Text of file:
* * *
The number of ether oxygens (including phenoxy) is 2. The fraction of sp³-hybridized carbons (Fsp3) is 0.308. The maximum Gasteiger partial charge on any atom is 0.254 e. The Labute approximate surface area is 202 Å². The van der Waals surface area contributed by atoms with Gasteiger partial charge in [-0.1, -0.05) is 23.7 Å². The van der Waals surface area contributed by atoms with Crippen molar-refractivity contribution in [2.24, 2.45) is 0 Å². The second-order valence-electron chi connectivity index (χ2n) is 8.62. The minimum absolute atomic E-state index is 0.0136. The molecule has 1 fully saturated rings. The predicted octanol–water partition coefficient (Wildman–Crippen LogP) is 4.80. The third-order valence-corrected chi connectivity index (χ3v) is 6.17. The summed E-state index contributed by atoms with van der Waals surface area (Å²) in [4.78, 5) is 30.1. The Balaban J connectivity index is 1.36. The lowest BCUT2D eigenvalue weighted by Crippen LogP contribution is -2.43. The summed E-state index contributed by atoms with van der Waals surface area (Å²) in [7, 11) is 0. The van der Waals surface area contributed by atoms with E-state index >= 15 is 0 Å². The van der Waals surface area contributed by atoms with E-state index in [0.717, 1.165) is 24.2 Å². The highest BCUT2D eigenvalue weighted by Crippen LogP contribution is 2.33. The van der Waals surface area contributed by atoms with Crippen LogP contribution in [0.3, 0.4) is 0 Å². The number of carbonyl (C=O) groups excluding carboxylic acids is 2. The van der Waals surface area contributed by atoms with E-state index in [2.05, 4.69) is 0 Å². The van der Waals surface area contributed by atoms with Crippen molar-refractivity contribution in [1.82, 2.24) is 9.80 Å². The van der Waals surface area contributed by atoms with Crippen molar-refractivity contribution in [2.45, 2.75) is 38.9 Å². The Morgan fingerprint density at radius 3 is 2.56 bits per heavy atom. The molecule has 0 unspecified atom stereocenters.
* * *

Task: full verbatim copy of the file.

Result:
The number of ether oxygens (including phenoxy) is 2. The fraction of sp³-hybridized carbons (Fsp3) is 0.308. The maximum Gasteiger partial charge on any atom is 0.254 e. The Labute approximate surface area is 202 Å². The van der Waals surface area contributed by atoms with Gasteiger partial charge in [-0.1, -0.05) is 23.7 Å². The van der Waals surface area contributed by atoms with Crippen molar-refractivity contribution in [2.24, 2.45) is 0 Å². The second-order valence-electron chi connectivity index (χ2n) is 8.62. The minimum absolute atomic E-state index is 0.0136. The molecule has 1 fully saturated rings. The predicted octanol–water partition coefficient (Wildman–Crippen LogP) is 4.80. The third-order valence-corrected chi connectivity index (χ3v) is 6.17. The summed E-state index contributed by atoms with van der Waals surface area (Å²) in [4.78, 5) is 30.1. The Balaban J connectivity index is 1.36. The lowest BCUT2D eigenvalue weighted by Crippen LogP contribution is -2.43. The summed E-state index contributed by atoms with van der Waals surface area (Å²) in [7, 11) is 0. The van der Waals surface area contributed by atoms with E-state index >= 15 is 0 Å². The van der Waals surface area contributed by atoms with E-state index in [0.717, 1.165) is 24.2 Å². The highest BCUT2D eigenvalue weighted by Crippen LogP contribution is 2.33. The van der Waals surface area contributed by atoms with Crippen LogP contribution in [0.3, 0.4) is 0 Å². The number of carbonyl (C=O) groups excluding carboxylic acids is 2. The van der Waals surface area contributed by atoms with E-state index in [2.05, 4.69) is 0 Å². The van der Waals surface area contributed by atoms with Crippen molar-refractivity contribution in [1.82, 2.24) is 9.80 Å². The van der Waals surface area contributed by atoms with Crippen molar-refractivity contribution in [2.45, 2.75) is 38.9 Å². The Morgan fingerprint density at radius 3 is 2.56 bits per heavy atom. The molecule has 0 unspecified atom stereocenters.